Tuesday, July 11, 2006

A Worthy dog debate

Pit bull column stirs up 'firestorm' as readers attack, defend rights of banned pooches

After my column last week concerning a pit bull attack on our Jack Russell terrier, Murphy, Garry Davis, of Prince Edward County animal control, phoned my wife and said something of a "firestorm" had been created.

The Picton Gazette carried a front-page story, and pro and con elements on Ontario's ban and restrictions on pit bull-type dogs jumped both feet into the fray.

In Toronto, too, reaction was strong, and letters and e-mails flooded in, some of which I'll summarize here.

To go back, at our place near Wellington, 15 km west of Picton, a neighbour's pit bull, which we've had trouble with for a year, spotted 13-year-old Murphy and attacked, gouging a chunk off her ribs.

Owner and dog went on the lam but were caught a week later.

The owner was charged and the pit bull, named "Sniper," was put down.

My story didn't blame the dog -- bred to be a fighter with excessive courage, strength and loyalty -- but the owner who didn't keep the dog in accordance with Ontario law -- muzzled and leashed.

Here are some reactions:

- Steve Barker, a pit bull owner who says his dog bears scars from a Wheaten terrier attack, accuses me of "writing drivel simply to get a reaction (i.e. sell newspapers)." He says that "there are dog fights every day" in Toronto, but pit bulls "are more tolerant of irritations than most other breeds."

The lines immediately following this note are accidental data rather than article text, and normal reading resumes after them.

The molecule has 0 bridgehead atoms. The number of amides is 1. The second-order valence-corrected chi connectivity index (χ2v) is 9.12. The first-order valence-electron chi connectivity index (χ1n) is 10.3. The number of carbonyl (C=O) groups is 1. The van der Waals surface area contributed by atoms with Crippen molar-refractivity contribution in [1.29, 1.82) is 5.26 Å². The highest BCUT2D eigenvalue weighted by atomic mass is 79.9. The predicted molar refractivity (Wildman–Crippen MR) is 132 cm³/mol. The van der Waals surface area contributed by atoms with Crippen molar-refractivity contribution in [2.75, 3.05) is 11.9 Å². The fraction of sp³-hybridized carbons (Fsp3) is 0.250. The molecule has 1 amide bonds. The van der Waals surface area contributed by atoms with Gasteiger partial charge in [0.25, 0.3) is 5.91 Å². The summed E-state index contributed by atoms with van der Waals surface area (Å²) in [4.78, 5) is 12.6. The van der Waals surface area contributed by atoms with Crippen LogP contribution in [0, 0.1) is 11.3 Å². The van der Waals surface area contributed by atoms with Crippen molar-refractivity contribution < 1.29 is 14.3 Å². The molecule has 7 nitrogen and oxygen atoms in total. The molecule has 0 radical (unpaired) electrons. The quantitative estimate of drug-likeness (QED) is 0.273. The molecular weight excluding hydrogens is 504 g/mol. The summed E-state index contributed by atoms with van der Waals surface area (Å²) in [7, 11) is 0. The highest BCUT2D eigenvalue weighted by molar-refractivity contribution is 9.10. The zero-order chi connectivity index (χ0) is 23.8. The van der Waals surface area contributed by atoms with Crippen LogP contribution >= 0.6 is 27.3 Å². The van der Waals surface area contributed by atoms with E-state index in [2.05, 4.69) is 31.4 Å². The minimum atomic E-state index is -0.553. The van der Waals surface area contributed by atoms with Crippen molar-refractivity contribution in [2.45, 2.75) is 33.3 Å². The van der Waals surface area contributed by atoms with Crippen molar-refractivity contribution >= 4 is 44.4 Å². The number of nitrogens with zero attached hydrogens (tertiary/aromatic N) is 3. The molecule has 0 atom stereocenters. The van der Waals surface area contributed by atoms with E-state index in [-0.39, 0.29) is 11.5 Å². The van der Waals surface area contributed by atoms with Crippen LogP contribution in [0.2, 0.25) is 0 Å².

- While this may be his experience, Daniel Gordon notes that England has banned the breed because, among other things, "pit bulls have been bred to kill and in their minds it's not in their best interests to not kill; it automatically perceives whatever it is attacking as a threat to itself." He says, "For pit bull owners to suggest their dogs are no different from any other breed is completely ignorant of the ticking time bomb that's on the end of their leash."

- Mike MacKinnon, "proud American Staffordshire bull terrier owner," claims my "anecdotal evidence is hardly responsible reporting." He writes (correctly): "Any dog, poorly raised and socialized, can be a menace ... Stop picking on pit bulls. Talk about serious dog attacks by other 'friendlier' breeds before you write more nonsense."

- John Brooker cut to the chase and wrote: "The breed ban is due to the unique nature of the pit bull. Once a pit bull sets its jaw, it takes tremendous effort to release whatever it is locked on. The jaw is designed to kill, which is not a feature of any other breed. That is the reason it needs a ban."

- Kelly Caldwell, editor-in-chief of Dogs in Canada magazine, felt that "the crux of the problem lies in irresponsible pet owners." She's "fighting passionately" to end breed-specific legislation and blames owners for most dog incidents.

- Susan Macleod's letter ran in the Sun and recounted how her pit bull-type dog was twice attacked by different Jack Russell terriers. If she didn't view dogs as "individuals," she says that she "would assume that (Jack Russells) were all programmed to attack pit bulls." In this case, her pit bull didn't retaliate. (As a JR owner, I view that verging on preposterous).